Laughter is a holy thing. It is sacred as music and silence and solemnity, maybe more sacred. Laughter is like a prayer, like a bridge over which creatures tiptoe to meet each other. Laughter is like mercy; it heals. When you can laugh at yourself, you are free. Ted Loder
I saw this picture posted by my friend, Michelle, early this morning. I knew exactly what had happened before I read her story.
Getting dressed in the dim early morning light and in a rush, she had grabbed her shoes, laced them up, and headed out the door. It wasn’t until later when she was getting out of the car, she realized the shoes she’d put on earlier did not match.
Being the quick comedian she is, she commented, “And I have another pair just like them at home.”
I recognized her sleepy error as did several others who commented, each telling their own stories, extending a welcome to the “Mismatched Shoe Club.”
Years ago, I had the same experience. I was working at Children’s Hospital in Denver. It was summer and we were very busy. We had lost one sonographer and my remaining co-worker, who had called in sick earlier, had just quit. No notice. She was done and would not be returning.
That news meant I was the only staff sonographer. That news meant I would be covering the hospital, the clinic, and covering call by myself. That meant my summer was toast.
My only hope rested on one person. Ole. I did not know him well but knew he was an amazing sonographer. He was hired to do research–a position that was constantly changing and busy. Factor into that, our boss was often unrealistic and always protective of Ole’s time. I could not imagine how he could help me.
Michael had the wine was waiting for me when I walked through my front door. Thank heavens he was home to give me support and suggestions. This was not an unusual dilemma for us–he was used to helping me cope with work problems. I’d done it before–I’d put my bravest face on and make it work.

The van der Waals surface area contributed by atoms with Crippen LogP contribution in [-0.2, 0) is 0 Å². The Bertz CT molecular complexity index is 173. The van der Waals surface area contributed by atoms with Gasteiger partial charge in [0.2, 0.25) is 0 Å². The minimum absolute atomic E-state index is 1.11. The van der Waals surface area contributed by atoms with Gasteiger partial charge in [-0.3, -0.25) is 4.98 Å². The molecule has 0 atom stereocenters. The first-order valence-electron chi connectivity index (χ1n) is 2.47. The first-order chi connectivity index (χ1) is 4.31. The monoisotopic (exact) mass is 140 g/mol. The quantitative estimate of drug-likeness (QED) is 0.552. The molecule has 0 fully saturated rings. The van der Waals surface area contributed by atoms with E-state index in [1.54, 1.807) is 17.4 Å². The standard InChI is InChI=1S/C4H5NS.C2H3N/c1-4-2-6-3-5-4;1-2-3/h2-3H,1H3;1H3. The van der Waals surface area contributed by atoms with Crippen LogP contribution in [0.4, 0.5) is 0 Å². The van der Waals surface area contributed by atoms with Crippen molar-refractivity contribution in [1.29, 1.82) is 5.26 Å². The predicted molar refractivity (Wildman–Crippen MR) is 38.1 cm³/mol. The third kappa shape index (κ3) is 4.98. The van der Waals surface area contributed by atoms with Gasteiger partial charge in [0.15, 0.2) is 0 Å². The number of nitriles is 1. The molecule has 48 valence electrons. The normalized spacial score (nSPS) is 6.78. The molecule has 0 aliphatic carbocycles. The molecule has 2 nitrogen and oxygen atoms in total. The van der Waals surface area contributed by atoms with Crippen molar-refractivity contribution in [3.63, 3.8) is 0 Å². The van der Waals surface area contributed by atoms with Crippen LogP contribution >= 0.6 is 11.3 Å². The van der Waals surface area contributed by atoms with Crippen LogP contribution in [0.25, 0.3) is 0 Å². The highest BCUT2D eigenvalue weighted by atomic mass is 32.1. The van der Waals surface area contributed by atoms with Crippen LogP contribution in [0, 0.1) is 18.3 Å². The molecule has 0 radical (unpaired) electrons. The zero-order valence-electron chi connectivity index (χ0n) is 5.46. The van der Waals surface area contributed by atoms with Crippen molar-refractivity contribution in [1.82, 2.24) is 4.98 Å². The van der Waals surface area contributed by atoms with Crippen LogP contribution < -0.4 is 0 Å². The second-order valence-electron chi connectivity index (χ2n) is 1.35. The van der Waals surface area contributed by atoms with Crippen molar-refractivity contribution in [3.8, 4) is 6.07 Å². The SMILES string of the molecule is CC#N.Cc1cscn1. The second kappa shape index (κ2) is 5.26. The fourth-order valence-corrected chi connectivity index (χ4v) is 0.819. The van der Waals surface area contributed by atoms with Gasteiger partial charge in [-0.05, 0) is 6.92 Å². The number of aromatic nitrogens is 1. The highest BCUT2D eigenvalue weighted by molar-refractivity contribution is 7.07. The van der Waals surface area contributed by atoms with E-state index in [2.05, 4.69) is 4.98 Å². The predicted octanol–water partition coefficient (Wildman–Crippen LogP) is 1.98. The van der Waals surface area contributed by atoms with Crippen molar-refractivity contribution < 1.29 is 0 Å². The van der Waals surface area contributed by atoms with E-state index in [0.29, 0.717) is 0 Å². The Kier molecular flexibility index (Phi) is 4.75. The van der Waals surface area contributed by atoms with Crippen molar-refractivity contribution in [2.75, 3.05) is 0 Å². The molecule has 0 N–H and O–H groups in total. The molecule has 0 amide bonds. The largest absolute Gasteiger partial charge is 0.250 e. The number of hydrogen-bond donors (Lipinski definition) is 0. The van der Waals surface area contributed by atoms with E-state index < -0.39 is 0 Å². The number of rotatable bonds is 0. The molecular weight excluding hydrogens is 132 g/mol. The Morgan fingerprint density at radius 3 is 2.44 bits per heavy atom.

My night was a restless one, filled with more worry than sleep. I woke early, dressed in the dark so I would not wake up Michael, and headed downtown. As I walked from the car to the hospital, my feet felt so odd. Why did it feel like I was limping?
All kinds of scary things flashed through my mind before I thought to actually look at my feet.
To my surprise and embarrassment, I saw one square-toed, low heeled navy flat and one round-toed navy lower heeled flat. I burst out laughing. As stood waiting to cross the street, I laughed until I cried.
I was obviously not as calm, cool, and collected as I thought I was.
When I walked into the office, I saw Ole was already there, motioning for me to come talk with him. Oh man. I was so self-conscious about my shoes. I had to find a way to tell him about my mistake before he noticed.
As I walked towards him, he looked down at my feet. In that nanosecond, I could see he was trying to figure out why I was walking so funny. As his gaze took in my strange choice of footwear, our eyes met and we connected on a level we never would have without those mismatched shoes. He knew and I knew he knew how not okay I really was. Suddenly, we were both bent over with laughter, tears streaming down our faces. A hug naturally followed as he began to tell me how he could and would help.
Laugher was not only the best medicine but it formed a solid platform for a friendship that remains very special. My subconscious mistake provided that connection as well as being a message for me to lighten up. By opening up, sharing my fears, and laughing at myself, others found ways to help.
I don’t know the cause of Michelle’s shoe mishap. Whatever it is, I hope it gave her a way to share the medicine of laughter today. I love you, Michelle. God bless you.
“Laughter is wine for the soul – laughter soft, or loud and deep, tinged through with seriousness – the hilarious declaration made by man that life is worth living.”
― Seán O’Casey
Love and peace, Y’all.